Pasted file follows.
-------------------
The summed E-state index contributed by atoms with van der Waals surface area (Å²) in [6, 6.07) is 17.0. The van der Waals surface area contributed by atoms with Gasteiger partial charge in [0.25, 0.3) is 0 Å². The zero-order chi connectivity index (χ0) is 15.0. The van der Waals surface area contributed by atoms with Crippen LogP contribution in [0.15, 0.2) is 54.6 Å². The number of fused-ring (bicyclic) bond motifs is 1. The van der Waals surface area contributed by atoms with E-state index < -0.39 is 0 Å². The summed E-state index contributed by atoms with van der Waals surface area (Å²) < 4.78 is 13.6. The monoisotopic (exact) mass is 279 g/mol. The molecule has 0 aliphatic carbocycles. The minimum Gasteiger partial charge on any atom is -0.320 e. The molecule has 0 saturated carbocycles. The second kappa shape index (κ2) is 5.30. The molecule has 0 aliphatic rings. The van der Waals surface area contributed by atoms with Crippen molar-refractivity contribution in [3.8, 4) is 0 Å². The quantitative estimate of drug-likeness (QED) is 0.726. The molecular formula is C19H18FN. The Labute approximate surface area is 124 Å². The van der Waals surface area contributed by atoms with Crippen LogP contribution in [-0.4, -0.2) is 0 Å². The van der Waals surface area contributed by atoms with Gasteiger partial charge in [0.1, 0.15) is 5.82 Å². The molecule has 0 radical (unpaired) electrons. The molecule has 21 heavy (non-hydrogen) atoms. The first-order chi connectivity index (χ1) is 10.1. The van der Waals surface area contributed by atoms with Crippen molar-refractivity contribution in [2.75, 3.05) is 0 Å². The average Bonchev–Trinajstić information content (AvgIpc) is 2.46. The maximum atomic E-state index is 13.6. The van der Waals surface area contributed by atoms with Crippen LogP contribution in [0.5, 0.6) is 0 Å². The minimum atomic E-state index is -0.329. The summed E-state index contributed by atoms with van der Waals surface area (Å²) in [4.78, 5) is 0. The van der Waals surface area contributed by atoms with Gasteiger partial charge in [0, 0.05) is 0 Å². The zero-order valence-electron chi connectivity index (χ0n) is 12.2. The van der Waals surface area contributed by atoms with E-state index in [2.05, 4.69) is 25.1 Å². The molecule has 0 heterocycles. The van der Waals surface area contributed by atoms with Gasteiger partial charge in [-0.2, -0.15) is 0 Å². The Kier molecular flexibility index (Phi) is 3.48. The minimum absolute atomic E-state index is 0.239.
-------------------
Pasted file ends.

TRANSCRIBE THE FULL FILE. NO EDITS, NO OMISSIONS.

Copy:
The summed E-state index contributed by atoms with van der Waals surface area (Å²) in [6, 6.07) is 17.0. The van der Waals surface area contributed by atoms with Gasteiger partial charge in [0.25, 0.3) is 0 Å². The zero-order chi connectivity index (χ0) is 15.0. The van der Waals surface area contributed by atoms with Crippen LogP contribution in [0.15, 0.2) is 54.6 Å². The number of fused-ring (bicyclic) bond motifs is 1. The van der Waals surface area contributed by atoms with E-state index < -0.39 is 0 Å². The summed E-state index contributed by atoms with van der Waals surface area (Å²) < 4.78 is 13.6. The monoisotopic (exact) mass is 279 g/mol. The molecule has 0 aliphatic carbocycles. The minimum Gasteiger partial charge on any atom is -0.320 e. The molecule has 0 saturated carbocycles. The second kappa shape index (κ2) is 5.30. The molecule has 0 aliphatic rings. The van der Waals surface area contributed by atoms with Crippen molar-refractivity contribution in [3.8, 4) is 0 Å². The quantitative estimate of drug-likeness (QED) is 0.726. The molecular formula is C19H18FN. The Labute approximate surface area is 124 Å². The van der Waals surface area contributed by atoms with Crippen LogP contribution in [-0.4, -0.2) is 0 Å². The van der Waals surface area contributed by atoms with Gasteiger partial charge in [0.1, 0.15) is 5.82 Å². The molecule has 0 radical (unpaired) electrons. The molecule has 21 heavy (non-hydrogen) atoms. The first-order chi connectivity index (χ1) is 10.1. The van der Waals surface area contributed by atoms with Crippen molar-refractivity contribution in [2.75, 3.05) is 0 Å². The average Bonchev–Trinajstić information content (AvgIpc) is 2.46. The maximum atomic E-state index is 13.6. The van der Waals surface area contributed by atoms with Crippen LogP contribution in [0.5, 0.6) is 0 Å². The minimum atomic E-state index is -0.329. The summed E-state index contributed by atoms with van der Waals surface area (Å²) in [4.78, 5) is 0. The van der Waals surface area contributed by atoms with Gasteiger partial charge in [0, 0.05) is 0 Å². The zero-order valence-electron chi connectivity index (χ0n) is 12.2. The van der Waals surface area contributed by atoms with E-state index in [2.05, 4.69) is 25.1 Å². The molecule has 0 heterocycles. The van der Waals surface area contributed by atoms with Gasteiger partial charge in [-0.2, -0.15) is 0 Å². The Kier molecular flexibility index (Phi) is 3.48. The minimum absolute atomic E-state index is 0.239.